Alias made the current action TV landscape possible.
Part of what defines the current so-called golden age of television, particularly when it relates to the action-adventure genre, is its ability to rival film when it comes to sheer scale and craft. Before 2001, you really needed film in order to make Superman fly; Lois & Clark may have understood Superman, but it had no other choice but to suggest his more impressive super-feats, rather than actually show them. Now, with shows like The Flash, there’s no obvious sense of compromise: while there’s still a gap between what you can do in each medium, it’s much less noticeable, and mitigated by the fact that there’s a lot of things you can do with TV that you just can’t do with film. Alias, the 2001-2006 action / espionage show starring Jennifer Garner and created by J.J. Abrams, was in many ways the show that began to bridge that gap.
Compare the first season of Alias to the first season of La Femme Nikita, a show that stopped airing a scant few months before spy royalty Sydney Bristow made her debut. Sure, the earlier show could occasionally pull off some slick moments, and yet, these were these few and far between, exceptions in a show that oftentimes felt quite limited. Alias, on the other hand, often succeeded in making it feel as if those limits didn’t exist. Whereas Femme spent most of its on generic cities or inside Section One HQ, Alias took place all over the world (in a simplistic, theme-park-y, made for TV way—they sure as hell weren’t filming on China, Japan, Monaco, etc.—but still). While Nikita got into a lot of relatively-easy-to-stage shoot-outs, Sydney got into a lot of brawls, car chases, and races, requiring considerably more involved choreography from the creators. La Femme Nikita had style and tone; Alias had that and vision. Perhaps most importantly, while La Femme Nikita was structured in a manner not dissimilar to countless other shows, with self-contained one-shot episodes and very few recurring characters, Alias had several large, overarching and interconnected storylines, involving lots of characters and events and places, giving the show a scope that at the time was unmatched and requiring far more attention and trust from viewers than was the norm at the time. Without Alias, there would have been no Lost. Without Lost to popularize the mytharc and assure TV execs that yes, viewers could deal with complex and elaborate story arcs, shows like Arrow or The Flash wouldn’t exist, at least not in their current forms.
All of this might make one think that Alias has secured its place in television history, which isn’t true. It’s not quite forgotten, but neither is it remembered the way shows like The Sopranos or Buffy the Vampire Slayer were. Part of the reason for that is that it was never a super-popular show even at its peak, but it’s also because it wasn’t consistently good: after catching people’s attention with its first season, and following it up with a second season widely considered to be just as good if not better (although I disagree), the series then went on to crash and burn in a spectacular manner in its third, which ultimately caused it to lose most of the buzz it had built, until the series was cancelled in its fifth season after a cut episode order.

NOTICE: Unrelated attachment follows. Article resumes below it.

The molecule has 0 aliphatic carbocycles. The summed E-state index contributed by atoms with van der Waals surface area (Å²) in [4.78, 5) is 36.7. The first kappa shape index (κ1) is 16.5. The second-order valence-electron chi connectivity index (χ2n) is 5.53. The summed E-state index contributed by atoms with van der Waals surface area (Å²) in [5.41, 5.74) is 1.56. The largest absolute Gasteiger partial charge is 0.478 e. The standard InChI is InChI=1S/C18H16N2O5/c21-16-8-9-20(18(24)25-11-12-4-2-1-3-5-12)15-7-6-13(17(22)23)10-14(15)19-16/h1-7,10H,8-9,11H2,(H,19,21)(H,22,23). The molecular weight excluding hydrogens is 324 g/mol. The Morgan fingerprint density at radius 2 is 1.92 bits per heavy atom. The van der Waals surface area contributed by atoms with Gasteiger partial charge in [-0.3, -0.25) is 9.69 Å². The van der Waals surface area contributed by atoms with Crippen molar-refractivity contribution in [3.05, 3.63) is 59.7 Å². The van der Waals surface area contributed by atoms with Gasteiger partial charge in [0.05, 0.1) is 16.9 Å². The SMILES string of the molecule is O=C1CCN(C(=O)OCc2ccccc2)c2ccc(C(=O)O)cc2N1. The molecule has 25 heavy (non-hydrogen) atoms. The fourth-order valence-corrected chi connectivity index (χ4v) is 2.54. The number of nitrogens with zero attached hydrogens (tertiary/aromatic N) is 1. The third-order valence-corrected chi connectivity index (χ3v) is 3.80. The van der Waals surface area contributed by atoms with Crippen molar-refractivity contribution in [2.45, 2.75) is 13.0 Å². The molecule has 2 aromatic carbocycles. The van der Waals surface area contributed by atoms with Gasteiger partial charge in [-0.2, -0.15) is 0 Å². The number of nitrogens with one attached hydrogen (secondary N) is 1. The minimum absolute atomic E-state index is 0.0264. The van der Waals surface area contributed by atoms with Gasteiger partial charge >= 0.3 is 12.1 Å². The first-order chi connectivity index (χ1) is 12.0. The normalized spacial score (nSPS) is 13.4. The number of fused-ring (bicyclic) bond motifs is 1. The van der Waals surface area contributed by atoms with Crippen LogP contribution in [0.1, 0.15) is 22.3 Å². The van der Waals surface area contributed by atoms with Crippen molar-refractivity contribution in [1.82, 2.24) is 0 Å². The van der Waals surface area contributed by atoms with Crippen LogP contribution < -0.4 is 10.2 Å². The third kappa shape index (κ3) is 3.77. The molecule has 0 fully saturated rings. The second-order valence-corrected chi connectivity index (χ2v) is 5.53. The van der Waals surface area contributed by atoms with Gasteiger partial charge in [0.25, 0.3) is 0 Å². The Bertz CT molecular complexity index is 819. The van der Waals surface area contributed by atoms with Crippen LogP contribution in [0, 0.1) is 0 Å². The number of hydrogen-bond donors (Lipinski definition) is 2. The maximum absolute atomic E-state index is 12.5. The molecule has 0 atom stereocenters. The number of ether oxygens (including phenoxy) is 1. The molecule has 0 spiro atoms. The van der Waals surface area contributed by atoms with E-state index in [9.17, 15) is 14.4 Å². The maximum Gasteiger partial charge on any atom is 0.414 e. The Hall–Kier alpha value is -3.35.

How did this happen? Part of it had to do with a chaotic production: the departure of key actors, very noticeable budget cuts, and meddling from executives who wanted more straightforward narratives all helped make things more difficult for the showrunners. But honestly, I think these don’t matter a whole lot: even if they hadn’t been outside factors at play, the series was probably always going to go down the road it went in.
You see, Alias had a problem.
Okay, Alias had a million problems, from a mytharc which writes checks it can’t cash to its repetitiveness to its whiteness to its heteronormativity to its repetitiveness to its repetitiveness, but everyone who’s watched the series knows about those. This is not about those, at least not directly.
A vital part of Alias‘ central conceit is that, until the events of the pilot, Sydney Bristow (Garner), our super-spy protagonist, had no reason to believe that SD-6, a cell in a larger world-wide criminal cartel, was not a black-ops branch of the CIA like it pretended to be. This means that for seven years, the sort of missions she and her equally in-the-dark peers were assigned on were the sort of missions she imagined the CIA would do. Assassinations? Legit CIA business. Propping up friendly regimes? Perfectly acceptable. Subverting “unfriendly” democracies? All in a day’s work. And she’d be right to think that, as those are all things that the CIA does or has done.